- Dede Westbrook and the rest of the Oklahoma offense was unstoppable against a Texas defense still searching for answers, resulting in a big rivalry win for the Sooners.
DALLAS — In what became the highest-scoring edition of the Red River Rivalry ever on Saturday, No. 20 Oklahoma, led by quarterback Baker Mayfield and wide receiver Dede Westbrook, surged ahead with 21 unanswered points beginning in the third quarter and went on to beat Texas 45–40 at the Cotton Bowl.
The Sooners avenged last season’s loss to the Longhorns and have now won five of the last seven meetings in the storied rivalry. Meanwhile, after another poor defensive showing by Texas, head coach Charlie Strong’s seat is bound to get even hotter.
Here are three thoughts on Oklahoma’s win:
1. Can Oklahoma win the Big 12?
Things are not great for the Sooners at 3–2, but they’re not dire, either. Oklahoma could absolutely win the Big 12, especially if the Baker Mayfield-to-Dede Westbrook connection continues. The Sooners already boast the best running back duo in the conference with Samaje Perine and Joe Mixon, and Westbrook is an emerging star. You have to believe that the defense, under a coach known for defense in Bob Stoops, will continue to improve. Consider that OU came in giving up 429.2 yards per game, and Texas only racked up 425. Baby steps.
Let’s imagine Oklahoma wins the Big 12. Conference championships are of the utmost importance to the selection committee. And if other conference champs and top teams around college football get to the end of the season with one or two losses, should Oklahoma’s two losses really be held against it? Stoops deserves a lot of credit for scheduling Houston and Ohio State. And while Houston was surely much better than anyone could have anticipated, the Sooners didn’t find a way out of that at the last minute, which we’ve seen other teams do. Stoops wanted his guys to be challenged, and they got it. If they get through their conference season blemish-free and everyone else has at least one loss, they’ll be in the conversation.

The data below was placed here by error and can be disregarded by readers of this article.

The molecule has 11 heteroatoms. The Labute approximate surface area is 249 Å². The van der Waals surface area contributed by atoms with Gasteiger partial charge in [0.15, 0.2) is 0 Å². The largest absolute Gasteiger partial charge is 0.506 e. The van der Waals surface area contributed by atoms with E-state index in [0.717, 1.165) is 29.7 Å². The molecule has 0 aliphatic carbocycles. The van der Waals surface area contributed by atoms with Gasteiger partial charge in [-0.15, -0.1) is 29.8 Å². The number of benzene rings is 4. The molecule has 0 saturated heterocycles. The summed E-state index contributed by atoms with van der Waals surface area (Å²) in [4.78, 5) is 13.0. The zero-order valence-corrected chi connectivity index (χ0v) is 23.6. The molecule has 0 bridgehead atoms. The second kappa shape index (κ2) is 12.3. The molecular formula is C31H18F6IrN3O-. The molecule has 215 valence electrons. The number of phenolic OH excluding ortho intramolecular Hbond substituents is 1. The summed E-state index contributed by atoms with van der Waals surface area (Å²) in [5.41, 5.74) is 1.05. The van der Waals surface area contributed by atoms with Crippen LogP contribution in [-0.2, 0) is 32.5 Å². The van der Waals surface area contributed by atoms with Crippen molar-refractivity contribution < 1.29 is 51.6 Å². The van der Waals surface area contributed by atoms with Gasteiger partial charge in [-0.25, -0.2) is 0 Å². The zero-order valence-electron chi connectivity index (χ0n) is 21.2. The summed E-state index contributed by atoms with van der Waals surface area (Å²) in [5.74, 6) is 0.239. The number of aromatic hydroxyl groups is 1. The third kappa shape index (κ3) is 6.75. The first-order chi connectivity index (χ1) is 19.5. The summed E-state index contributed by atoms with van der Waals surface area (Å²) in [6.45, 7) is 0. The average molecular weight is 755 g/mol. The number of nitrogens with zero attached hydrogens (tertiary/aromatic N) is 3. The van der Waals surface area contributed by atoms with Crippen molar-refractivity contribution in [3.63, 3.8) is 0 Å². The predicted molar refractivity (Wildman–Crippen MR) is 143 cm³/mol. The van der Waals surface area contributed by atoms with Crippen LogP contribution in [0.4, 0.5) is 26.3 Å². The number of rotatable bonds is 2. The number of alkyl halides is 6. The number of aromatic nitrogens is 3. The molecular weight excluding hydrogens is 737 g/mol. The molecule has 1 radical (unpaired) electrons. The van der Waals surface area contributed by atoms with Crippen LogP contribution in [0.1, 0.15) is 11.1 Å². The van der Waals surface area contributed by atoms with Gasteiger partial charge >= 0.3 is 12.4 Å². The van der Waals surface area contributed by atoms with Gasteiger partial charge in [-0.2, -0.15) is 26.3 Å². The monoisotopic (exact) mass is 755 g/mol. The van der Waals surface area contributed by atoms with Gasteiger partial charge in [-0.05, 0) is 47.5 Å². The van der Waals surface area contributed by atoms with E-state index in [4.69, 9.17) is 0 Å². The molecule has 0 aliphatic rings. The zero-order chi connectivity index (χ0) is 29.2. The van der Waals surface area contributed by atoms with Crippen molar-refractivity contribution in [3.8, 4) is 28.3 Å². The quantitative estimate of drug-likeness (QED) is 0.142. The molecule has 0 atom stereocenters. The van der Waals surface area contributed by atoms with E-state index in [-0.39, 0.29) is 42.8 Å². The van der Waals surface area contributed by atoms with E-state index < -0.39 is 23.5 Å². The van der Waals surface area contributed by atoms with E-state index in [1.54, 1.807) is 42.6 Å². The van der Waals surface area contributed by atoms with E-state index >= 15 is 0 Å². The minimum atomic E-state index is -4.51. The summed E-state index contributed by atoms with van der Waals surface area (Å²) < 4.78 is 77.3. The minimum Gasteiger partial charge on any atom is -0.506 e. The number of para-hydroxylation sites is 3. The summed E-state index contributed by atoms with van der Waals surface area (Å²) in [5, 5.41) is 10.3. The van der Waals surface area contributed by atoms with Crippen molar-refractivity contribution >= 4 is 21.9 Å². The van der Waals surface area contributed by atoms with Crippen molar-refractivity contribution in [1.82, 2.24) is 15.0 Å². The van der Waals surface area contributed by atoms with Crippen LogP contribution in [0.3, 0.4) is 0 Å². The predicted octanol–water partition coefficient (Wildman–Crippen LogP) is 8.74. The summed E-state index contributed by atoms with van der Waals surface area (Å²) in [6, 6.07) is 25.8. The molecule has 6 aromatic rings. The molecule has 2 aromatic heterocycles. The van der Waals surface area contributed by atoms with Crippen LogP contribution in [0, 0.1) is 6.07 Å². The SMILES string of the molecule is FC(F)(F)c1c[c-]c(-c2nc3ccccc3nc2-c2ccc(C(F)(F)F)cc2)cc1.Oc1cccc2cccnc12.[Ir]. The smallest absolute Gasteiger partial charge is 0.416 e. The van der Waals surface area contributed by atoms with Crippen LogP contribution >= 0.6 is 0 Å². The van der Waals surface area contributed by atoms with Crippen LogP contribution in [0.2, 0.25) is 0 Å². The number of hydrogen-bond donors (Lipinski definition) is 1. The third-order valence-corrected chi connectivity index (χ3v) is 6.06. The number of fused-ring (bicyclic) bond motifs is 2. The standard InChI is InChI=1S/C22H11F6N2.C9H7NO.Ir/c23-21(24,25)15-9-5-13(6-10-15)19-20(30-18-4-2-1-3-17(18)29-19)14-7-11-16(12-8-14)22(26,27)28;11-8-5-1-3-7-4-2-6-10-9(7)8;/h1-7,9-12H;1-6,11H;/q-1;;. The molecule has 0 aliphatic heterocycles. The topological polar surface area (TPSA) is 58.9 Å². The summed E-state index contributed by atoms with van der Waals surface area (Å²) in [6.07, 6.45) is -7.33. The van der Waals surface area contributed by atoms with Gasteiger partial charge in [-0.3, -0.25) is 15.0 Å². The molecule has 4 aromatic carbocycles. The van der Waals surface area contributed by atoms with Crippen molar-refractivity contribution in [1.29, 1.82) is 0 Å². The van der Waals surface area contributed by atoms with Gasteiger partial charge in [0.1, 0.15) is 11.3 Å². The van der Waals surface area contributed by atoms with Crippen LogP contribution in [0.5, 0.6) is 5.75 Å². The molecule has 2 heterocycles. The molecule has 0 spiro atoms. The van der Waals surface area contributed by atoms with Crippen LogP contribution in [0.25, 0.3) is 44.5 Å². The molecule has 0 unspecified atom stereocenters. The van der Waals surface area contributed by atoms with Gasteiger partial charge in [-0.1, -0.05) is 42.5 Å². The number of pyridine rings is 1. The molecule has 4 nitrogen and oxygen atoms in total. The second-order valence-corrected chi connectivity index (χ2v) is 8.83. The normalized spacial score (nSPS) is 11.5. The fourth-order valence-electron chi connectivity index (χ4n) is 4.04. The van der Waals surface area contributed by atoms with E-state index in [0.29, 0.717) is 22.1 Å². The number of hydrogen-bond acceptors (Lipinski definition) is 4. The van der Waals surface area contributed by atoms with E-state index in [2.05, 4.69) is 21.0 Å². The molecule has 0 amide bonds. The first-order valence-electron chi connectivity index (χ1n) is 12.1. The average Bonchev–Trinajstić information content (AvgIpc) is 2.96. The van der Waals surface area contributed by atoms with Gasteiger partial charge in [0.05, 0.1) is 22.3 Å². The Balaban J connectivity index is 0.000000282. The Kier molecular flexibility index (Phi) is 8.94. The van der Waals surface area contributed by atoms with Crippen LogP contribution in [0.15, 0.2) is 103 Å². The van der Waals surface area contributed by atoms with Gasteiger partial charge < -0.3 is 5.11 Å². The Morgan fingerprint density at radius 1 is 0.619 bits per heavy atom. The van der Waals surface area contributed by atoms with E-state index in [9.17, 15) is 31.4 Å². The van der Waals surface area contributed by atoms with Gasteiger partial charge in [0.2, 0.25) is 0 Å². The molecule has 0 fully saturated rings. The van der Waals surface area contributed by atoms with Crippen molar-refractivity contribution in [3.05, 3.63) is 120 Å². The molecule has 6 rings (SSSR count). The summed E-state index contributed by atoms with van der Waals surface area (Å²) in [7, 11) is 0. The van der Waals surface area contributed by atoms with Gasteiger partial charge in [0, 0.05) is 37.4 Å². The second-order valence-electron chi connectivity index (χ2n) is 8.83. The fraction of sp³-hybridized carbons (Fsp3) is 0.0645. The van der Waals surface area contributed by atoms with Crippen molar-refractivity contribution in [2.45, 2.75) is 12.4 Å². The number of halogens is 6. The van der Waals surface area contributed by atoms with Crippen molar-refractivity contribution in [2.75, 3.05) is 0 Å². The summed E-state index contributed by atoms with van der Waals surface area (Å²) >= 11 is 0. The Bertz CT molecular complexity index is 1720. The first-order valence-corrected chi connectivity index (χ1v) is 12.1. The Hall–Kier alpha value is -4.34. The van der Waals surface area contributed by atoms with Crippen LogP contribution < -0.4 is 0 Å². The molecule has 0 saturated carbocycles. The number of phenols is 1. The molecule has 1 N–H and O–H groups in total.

2. Texas tackling, still an issue
I’m often perplexed by coaches who make their name doing one thing really well, then get a big job and stop doing that thing. This is, to a certain degree, what’s happened at Texas. Charlie Strong, long touted as a defensive guru, wasn’t as involved with that side of the ball as he should have been the last two seasons. But after giving up at least 47 points three times this season before Saturday, Strong announced he was taking over play-calling duties from defensive coordinator Vance Bedford.
It will not be a quick fix. Oklahoma did mostly whatever it wanted Saturday, averaging 7.6 yards per play. Westbrook, in particular, ran wild and free, totaling 232 yards and three touchdowns on 10 catches. The receiving yardage total set a school record, not just for an OU player against Texas, but for an OU player in ANY game in the history of its program. Texas barely pressured Mayfield, giving him all day to dance around the pocket and find Westbrook. And Oklahoma’s terrific running back tandem of Perine (214 rushing yards, two touchdowns) and Mixon (48 rushing yards) averaged 5.1 yards per carry.
This does not fill you with hope if you’re a Longhorns fan. Did Strong take over the defense too late?
3. This rivalry really IS as good as advertised
Saturday marked my first trip to the Cotton Bowl for what one local reporter described as “a carnival on steroids.” After spending the last 10 days reporting on the history of the Red River Rivalry, I couldn’t wait to experience it. But I also wondered if the rivalry would lack anything given that in the grand scheme of things (which is to say, the College Football Playoff picture) this game probably doesn’t matter.
Turns out, it’s as awesome as advertised. Seeing a stadium split right down the middle with fans is unique, and while both of these teams are likely out of the postseason picture that matters, they’re playing for the thing that maybe matters most anyway: pride. Saturday’s game was heated from the beginning, with players getting in each other’s faces and being forcibly separated by officials, unsportsmanlike conduct penalties called (and missed) and a general dislike of everyone not wearing the same color as you. Coaches can downplay rivalries all they want, but the truth is this one matters just a little bit more than other games. That’s clear in the way big plays are celebrated by coaches and players.
And the fried food! I trust that fans from Oklahoma toasted their victory with fried sweet tea, fried butter (trust me, it’s delicious) and fried jello. Then, hopefully, they washed everything down with a smoky bacon margarita. If you haven’t been, get ye to a Red River Showdown. In the tradition of breaking up great college football traditions, this game will probably move to Jerry World at some point in the near future. You don’t want to miss it as it was originally intended: at the State Fair of Texas.